From the people who brought you Guerrilla SOA comes Message Exchange State Transfer (MEST) to compete for service-oriented architecture (SOA) developers' attention with Representation State Transfer (REST) and good old SOAP.
MEST is how Guerrilla SOA will get done, according to Jim Webber, Ph.D., SOA practice lead for the ThoughtWorks Inc., the leading proponent of the guerrilla approach. Meanwhile, Savas Parastatidis, MSc., PhD. and technical computing architect at Microsoft, has written a definition of MEST that also compares and contrasts it with REST.
Parastatidis sees REST as being primarily about resources at the end of URLs where MEST would be the paradigm for the basic message in a business applications, such as an invoice requiring an action in a basic accounting system.
"We would like to see MEST become for service-orientation and Web Services what REST is for resource-orientation and the Web," writes Parastatidis.
Tony Baer, principal analyst at onStrategies, noted that REST and MEST are closely related. MEST "applies RESTful-like approaches," which "are used for requesting data, in place of more complex SOAP messages" in SOA message exchanges, he said.
Joe McKendrick, analyst for Evans Data Corp., in his ZDNet blog translated Webber's view of MEST this way: "In MEST, Jim explained, a message will contain two things: the business payload (purchase orders, invoices, etc.) and the metadata that contains the processing context for the payload. 'The MEST idea is that I'm delivering you a message. You're going to set the context of processing that message, examine that message, and process that message. End of story.' "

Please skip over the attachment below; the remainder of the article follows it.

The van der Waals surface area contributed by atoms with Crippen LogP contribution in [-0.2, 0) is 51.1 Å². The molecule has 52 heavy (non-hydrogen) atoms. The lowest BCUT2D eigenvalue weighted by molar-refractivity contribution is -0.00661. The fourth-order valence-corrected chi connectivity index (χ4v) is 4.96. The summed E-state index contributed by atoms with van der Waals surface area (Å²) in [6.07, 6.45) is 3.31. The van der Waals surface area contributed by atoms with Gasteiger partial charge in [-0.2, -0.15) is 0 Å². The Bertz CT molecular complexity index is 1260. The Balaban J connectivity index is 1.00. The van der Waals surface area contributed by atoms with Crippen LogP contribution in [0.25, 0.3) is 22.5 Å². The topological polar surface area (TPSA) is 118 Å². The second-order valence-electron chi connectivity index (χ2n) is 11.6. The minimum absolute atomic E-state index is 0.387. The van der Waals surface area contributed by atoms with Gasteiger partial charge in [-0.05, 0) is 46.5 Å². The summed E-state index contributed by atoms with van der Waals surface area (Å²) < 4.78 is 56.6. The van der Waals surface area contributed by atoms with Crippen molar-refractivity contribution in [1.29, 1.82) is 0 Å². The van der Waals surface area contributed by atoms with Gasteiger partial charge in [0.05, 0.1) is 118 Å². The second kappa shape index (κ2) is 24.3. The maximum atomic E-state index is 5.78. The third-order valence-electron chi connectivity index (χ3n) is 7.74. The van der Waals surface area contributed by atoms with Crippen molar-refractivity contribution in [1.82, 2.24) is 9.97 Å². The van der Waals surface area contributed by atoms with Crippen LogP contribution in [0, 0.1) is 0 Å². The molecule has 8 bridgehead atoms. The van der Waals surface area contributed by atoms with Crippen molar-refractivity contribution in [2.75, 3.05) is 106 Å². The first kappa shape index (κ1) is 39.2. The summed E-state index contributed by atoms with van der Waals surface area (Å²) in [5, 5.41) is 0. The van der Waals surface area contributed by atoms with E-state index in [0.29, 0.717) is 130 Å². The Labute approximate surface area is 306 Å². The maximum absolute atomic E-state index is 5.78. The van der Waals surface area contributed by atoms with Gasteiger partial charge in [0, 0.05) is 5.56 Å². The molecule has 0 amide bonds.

Well, not quite the end of the story because in SOA, as in life, every story has at least two sides.
Neil Ward-Dutton, research director, Macehiter Ward-Dutton, wonders why SOA needs another acronym for the basic message transfer concept, which has been around since IBM invented MQSeries.
"It's nothing new," Ward-Dutton argues. "Ask IBM re: what used to be called MQ Series, has been around since the 1980s and certainly doesn't need a new acronym. Not rocket science. SOA does not, and never has, required a particular communications paradigm or technology stack."
Perhaps anticipating such a critique, Parastatidis in his definition acknowledged that MEST is not "a big revelation."
"Message queuing systems allowed you to reason in terms of one-way messages," he writes. "Service-bus architectures are doing exactly the same. Event-based programming models are built around the same concept. Our intention behind MEST is to use terminology familiar to the REST camp to describe the service-oriented architectures and provide an architectural framework for those building Web services applications."
In explaining the basics of MEST, Parastatidis lists four key points:
- MEST is not an application protocol in the same way that REST is not one either;
- It is based on the transfer of a message and the processing of the contents of that message in application-specific ways;
- The behavior of what happens with the contents of a message is defined through protocols (description of complex message-exchange patterns);
- MEST attempts to describe service-oriented architectures in terms of services and messages and a set of architectural principles.
Will MEST be the next big buzz word in SOA? Stay tuned.